1/48 Scale F7F-Tigercat
Sometime in the early 1990’s I met up with “Pylon Dave Jone’s” who lived in Oklahoma/U.S.A. Dave sent me over 500 color 3-1/2″ x 5″ prints. I scanned in all of the photos, including several black and white prints then made a “master” CD disk and sent a copy to Dave. We sold several CD’s to interested people who were members of our air-race club back in Cleveland, Ohio/U.S.A.
I took a liking to a racing F7F Tigercat so this inspired me to see if there was a plastic “F7F-Tigercat” model out there on the market to buy as I had made a F4F WILDCAT and a couple of F-6F’s HELLCAT’S. Lo and behold there was one, so I got a kit of it. I never wrote down who made the kit, but who cares, it was an easy kit to build right out of the box.
I only had one photo of an F7F in my WW-II scrapbook and it was painted the standard Navy Blue color which was not very impressive compared to Dave’s F7F Reno, Nevada racer #62.
You guessed it…I choose to make my model to look like the “CAT” that was at Reno in 1986. The o.o.b. build was easy as the parts fit together real good. The model was dry fit together after I added about 1/2 ounce of “b-b’s” inside the 2 front nose sections and this weight let the model sit on its’ nose like the real airplane did.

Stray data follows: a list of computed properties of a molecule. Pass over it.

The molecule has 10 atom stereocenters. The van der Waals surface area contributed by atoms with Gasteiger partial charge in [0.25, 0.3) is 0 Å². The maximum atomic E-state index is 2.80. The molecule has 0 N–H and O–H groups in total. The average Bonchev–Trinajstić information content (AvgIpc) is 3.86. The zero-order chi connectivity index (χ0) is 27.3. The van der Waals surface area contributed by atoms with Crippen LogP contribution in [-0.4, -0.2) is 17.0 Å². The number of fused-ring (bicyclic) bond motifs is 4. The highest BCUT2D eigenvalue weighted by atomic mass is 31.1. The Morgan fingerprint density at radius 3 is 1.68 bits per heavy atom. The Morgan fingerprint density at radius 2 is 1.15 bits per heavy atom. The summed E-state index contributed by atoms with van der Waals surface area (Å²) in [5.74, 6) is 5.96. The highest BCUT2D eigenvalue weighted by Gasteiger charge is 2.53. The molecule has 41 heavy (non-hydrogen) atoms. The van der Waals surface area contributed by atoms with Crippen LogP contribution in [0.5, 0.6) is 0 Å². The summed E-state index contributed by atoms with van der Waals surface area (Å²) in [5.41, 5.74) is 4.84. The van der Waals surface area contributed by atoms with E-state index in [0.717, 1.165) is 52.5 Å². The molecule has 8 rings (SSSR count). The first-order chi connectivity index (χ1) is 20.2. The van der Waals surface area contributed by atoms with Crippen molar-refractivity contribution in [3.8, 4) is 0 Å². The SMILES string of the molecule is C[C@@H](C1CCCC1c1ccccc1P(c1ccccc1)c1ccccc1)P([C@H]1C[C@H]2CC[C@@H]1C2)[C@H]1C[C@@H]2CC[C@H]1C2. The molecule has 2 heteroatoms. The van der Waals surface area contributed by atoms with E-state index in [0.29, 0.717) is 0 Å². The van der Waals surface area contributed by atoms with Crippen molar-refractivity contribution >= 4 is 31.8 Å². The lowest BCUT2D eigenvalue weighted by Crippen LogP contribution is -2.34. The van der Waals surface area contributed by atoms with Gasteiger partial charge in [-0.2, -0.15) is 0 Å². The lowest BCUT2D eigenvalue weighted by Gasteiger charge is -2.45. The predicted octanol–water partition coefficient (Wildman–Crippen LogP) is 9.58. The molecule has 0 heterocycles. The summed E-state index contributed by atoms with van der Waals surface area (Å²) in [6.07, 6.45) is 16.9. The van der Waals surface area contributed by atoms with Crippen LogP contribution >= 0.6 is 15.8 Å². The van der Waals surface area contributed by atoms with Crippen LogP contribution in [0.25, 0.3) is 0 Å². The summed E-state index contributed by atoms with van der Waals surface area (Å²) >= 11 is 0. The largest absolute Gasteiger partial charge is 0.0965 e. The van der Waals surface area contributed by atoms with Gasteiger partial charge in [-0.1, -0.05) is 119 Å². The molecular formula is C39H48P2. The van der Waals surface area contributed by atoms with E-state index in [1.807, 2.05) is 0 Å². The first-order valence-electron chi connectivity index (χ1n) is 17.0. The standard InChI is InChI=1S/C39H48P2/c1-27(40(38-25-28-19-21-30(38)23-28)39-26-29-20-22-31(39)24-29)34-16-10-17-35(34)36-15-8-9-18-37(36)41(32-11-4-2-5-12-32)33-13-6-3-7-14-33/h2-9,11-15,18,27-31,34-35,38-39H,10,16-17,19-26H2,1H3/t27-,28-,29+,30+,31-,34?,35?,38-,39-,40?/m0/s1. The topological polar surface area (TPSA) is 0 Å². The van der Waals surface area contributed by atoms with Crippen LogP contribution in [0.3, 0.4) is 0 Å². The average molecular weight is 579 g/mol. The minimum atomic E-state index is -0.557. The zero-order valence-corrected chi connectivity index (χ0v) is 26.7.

I have used “thin and “gap” filling super glue since the mid 1980’s and it worked out excellent for this model. I sanded the seams and rescribed several panel line and added a few rivets here and there.
Again, my standard paint by Tamiya was used along with Future floor Wax with one of my Badger-200 airbrushes. To change the aluminum color to a darker color I added some medium grey color. The black and white numbers came from one of my many decal sheets by “SuperScale.”
For many year’s, I have used my work bench for my photo studio by applying some flexible art paper to it, then I position my 2 swizzle lights that have the new “7500K” daylight florescent bulbs in them. I just place my model in different positions on my paper and carefully take several “in-focus” with lot’s of “depth-of-field” photo’s of the model.
There you have it…enjoy!
13 additional images. Click to enlarge.